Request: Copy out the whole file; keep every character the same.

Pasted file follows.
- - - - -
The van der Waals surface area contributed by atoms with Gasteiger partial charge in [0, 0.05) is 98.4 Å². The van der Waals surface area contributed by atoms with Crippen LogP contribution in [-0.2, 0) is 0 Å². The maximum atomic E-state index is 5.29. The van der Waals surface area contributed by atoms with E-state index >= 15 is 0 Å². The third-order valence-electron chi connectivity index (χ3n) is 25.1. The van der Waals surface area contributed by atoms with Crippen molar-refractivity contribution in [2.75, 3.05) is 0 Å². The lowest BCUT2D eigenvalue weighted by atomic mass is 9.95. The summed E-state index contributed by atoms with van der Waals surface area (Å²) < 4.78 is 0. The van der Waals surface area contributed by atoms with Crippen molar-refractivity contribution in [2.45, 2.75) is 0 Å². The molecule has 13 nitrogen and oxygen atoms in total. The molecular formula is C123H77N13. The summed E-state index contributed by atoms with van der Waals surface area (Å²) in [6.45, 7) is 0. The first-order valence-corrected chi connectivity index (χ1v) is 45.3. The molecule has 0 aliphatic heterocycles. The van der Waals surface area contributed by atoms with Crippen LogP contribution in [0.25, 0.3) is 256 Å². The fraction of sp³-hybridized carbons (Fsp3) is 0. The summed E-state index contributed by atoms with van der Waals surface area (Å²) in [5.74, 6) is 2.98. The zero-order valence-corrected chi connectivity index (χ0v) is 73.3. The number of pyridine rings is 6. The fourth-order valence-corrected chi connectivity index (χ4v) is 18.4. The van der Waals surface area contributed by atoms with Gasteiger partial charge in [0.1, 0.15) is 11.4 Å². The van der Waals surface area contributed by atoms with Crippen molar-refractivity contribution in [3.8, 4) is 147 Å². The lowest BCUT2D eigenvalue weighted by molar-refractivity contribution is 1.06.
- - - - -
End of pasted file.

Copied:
The van der Waals surface area contributed by atoms with Gasteiger partial charge in [0, 0.05) is 98.4 Å². The van der Waals surface area contributed by atoms with Crippen LogP contribution in [-0.2, 0) is 0 Å². The maximum atomic E-state index is 5.29. The van der Waals surface area contributed by atoms with E-state index >= 15 is 0 Å². The third-order valence-electron chi connectivity index (χ3n) is 25.1. The van der Waals surface area contributed by atoms with Crippen molar-refractivity contribution in [2.75, 3.05) is 0 Å². The lowest BCUT2D eigenvalue weighted by atomic mass is 9.95. The summed E-state index contributed by atoms with van der Waals surface area (Å²) < 4.78 is 0. The van der Waals surface area contributed by atoms with Crippen molar-refractivity contribution in [2.45, 2.75) is 0 Å². The molecule has 13 nitrogen and oxygen atoms in total. The molecular formula is C123H77N13. The summed E-state index contributed by atoms with van der Waals surface area (Å²) in [6.45, 7) is 0. The first-order valence-corrected chi connectivity index (χ1v) is 45.3. The molecule has 0 aliphatic heterocycles. The van der Waals surface area contributed by atoms with Crippen LogP contribution in [0.25, 0.3) is 256 Å². The fraction of sp³-hybridized carbons (Fsp3) is 0. The summed E-state index contributed by atoms with van der Waals surface area (Å²) in [5.74, 6) is 2.98. The zero-order valence-corrected chi connectivity index (χ0v) is 73.3. The number of pyridine rings is 6. The fourth-order valence-corrected chi connectivity index (χ4v) is 18.4. The van der Waals surface area contributed by atoms with Gasteiger partial charge in [0.1, 0.15) is 11.4 Å². The van der Waals surface area contributed by atoms with Crippen molar-refractivity contribution in [3.8, 4) is 147 Å². The lowest BCUT2D eigenvalue weighted by molar-refractivity contribution is 1.06.